JERUSALEM (AP) — U.S. Secretary of State Mike Pompeo on Thursday became the first top American diplomat to visit an Israeli settlement in the occupied West Bank as the State Department in a major policy shift announced products from the settlements can be labeled "Made in Israel."
The two moves reflected the Trump administration's acceptance of Israeli settlements, which the Palestinians and most of the international community view as a violation of international law and a major obstacle to peace.
Pompeo also announced the U.S. would brand the international Palestinian-led boycott movement against Israel as "anti-Semitic" and bar any groups that participate in it from receiving government funding. It was not immediately clear which groups would be affected by the move.
Pompeo's announcements were largely symbolic and could be reversed by the incoming administration of President-elect Joe Biden, who has promised a more evenhanded approach to Israel and the Palestinians. Nonetheless, they illustrated the deep ties between the outgoing Trump administration and the hard-line government of Israeli Prime Minister Benjamin Netanyahu.
In a Twitter post, Pompeo confirmed his visit to the Psagot winery, located in a settlement near Jerusalem, which released a blended red named for the secretary last year in gratitude for his stance on the settlements. Reporters were not allowed to accompany him.
"Enjoyed lunch at the scenic Psagot Winery today," he tweeted. "Unfortunately, Psagot and other businesses have been targeted by pernicious EU labeling efforts that facilitate the boycott of Israeli companies. The U.S. stands with Israel and will not tolerate any form of delegitimization."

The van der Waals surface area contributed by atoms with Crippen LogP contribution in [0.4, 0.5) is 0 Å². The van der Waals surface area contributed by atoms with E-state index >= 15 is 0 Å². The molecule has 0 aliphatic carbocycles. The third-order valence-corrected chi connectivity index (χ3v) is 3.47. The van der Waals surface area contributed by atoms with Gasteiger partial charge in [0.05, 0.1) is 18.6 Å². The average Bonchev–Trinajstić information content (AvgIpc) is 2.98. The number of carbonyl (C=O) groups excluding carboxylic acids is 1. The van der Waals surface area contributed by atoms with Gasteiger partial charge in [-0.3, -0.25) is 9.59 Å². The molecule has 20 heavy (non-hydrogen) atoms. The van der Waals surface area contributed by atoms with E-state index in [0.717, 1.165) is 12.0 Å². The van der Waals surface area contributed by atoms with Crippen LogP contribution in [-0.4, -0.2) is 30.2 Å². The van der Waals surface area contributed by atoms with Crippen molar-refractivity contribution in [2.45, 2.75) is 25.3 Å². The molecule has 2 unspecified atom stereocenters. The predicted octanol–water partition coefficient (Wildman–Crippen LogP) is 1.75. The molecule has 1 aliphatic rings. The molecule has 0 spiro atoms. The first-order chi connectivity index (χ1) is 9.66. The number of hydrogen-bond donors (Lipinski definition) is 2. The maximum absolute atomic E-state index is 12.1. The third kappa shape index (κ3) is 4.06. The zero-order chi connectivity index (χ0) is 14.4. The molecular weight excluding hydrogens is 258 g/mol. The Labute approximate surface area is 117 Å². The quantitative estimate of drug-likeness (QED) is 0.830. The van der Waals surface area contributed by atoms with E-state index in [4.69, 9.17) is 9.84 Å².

The European Union, like most of the world, opposes Israeli settlements and requires imports from the occupied territory to be labeled as coming from the West Bank.
Pompeo later visited the Golan Heights, a strategic plateau Israel captured from Syria in the 1967 Mideast war and later annexed. In a break from the rest of the international community, the Trump administration recognized the territory as part of Israel last year.
Pompeo was joined by Israeli Foreign Minister Gabi Ashkenazi and Avigdor Kahalani, a decorated retired Israeli general famous for leading Israeli forces against a Syrian tank invasion during the 1973 Mideast war.
"You can't stand here and stare out at what's across the border and deny the central thing that President Trump recognized, what the previous presidents have refused to do," Pompeo said. "This is a part of Israel and a central part of Israel."
Pompeo had earlier announced the U.S. will regard the Palestinian-led boycott movement as "anti-Semitic" and cut off government support for any organizations taking part in it, a step that could deny funding to Palestinian and international human rights groups.
"We will regard the global, anti-Israel BDS campaign as anti-Semitic," Pompeo said, referring to the Boycott, Divestment and Sanctions movement.
"We will immediately take steps to identify organizations that engage in hateful BDS conduct and withdraw U.S. government support for such groups," he said, adding all nations should "recognize the BDS movement for the cancer that it is."
BDS organizers cast their movement as a non-violent way of protesting Israel's policies toward the Palestinians modeled on the campaign that helped end apartheid in South Africa. The movement has had some limited success over the years, particularly on college campuses and with artists and entertainers, but no impact on the Israeli economy.
Israel views BDS as an assault on its very existence, and has seized on statements by some supporters to accuse it of anti-Semitism, allegations denied by organizers.
In a statement, the BDS movement reiterated its rejection of "all forms of racism, including anti-Jewish racism," and accused the U.S. and Israel of trying to silence advocacy for Palestinian rights.